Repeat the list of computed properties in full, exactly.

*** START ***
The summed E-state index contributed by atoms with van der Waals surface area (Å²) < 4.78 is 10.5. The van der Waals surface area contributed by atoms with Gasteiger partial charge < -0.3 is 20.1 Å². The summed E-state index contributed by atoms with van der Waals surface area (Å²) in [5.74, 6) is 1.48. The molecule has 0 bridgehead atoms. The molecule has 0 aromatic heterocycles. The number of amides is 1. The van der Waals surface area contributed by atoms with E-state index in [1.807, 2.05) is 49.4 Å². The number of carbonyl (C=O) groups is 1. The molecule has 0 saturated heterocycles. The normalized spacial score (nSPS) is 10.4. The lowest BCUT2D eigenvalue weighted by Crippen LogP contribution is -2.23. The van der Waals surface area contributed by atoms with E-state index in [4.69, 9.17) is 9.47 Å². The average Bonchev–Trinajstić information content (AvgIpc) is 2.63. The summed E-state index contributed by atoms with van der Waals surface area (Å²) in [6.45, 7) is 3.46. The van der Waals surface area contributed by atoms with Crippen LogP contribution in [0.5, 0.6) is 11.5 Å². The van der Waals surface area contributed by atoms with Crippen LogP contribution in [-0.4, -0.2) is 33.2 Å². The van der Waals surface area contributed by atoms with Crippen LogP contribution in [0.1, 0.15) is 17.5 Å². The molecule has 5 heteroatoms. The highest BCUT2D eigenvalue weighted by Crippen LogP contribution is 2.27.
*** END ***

The summed E-state index contributed by atoms with van der Waals surface area (Å²) < 4.78 is 10.5. The van der Waals surface area contributed by atoms with Gasteiger partial charge < -0.3 is 20.1 Å². The summed E-state index contributed by atoms with van der Waals surface area (Å²) in [5.74, 6) is 1.48. The molecule has 0 bridgehead atoms. The molecule has 0 aromatic heterocycles. The number of amides is 1. The van der Waals surface area contributed by atoms with E-state index in [1.807, 2.05) is 49.4 Å². The number of carbonyl (C=O) groups is 1. The molecule has 0 saturated heterocycles. The normalized spacial score (nSPS) is 10.4. The lowest BCUT2D eigenvalue weighted by Crippen LogP contribution is -2.23. The van der Waals surface area contributed by atoms with E-state index in [4.69, 9.17) is 9.47 Å². The average Bonchev–Trinajstić information content (AvgIpc) is 2.63. The summed E-state index contributed by atoms with van der Waals surface area (Å²) in [6.45, 7) is 3.46. The van der Waals surface area contributed by atoms with Crippen LogP contribution in [0.5, 0.6) is 11.5 Å². The van der Waals surface area contributed by atoms with Crippen LogP contribution in [-0.4, -0.2) is 33.2 Å². The van der Waals surface area contributed by atoms with Crippen LogP contribution in [0.1, 0.15) is 17.5 Å². The molecule has 5 heteroatoms. The highest BCUT2D eigenvalue weighted by Crippen LogP contribution is 2.27.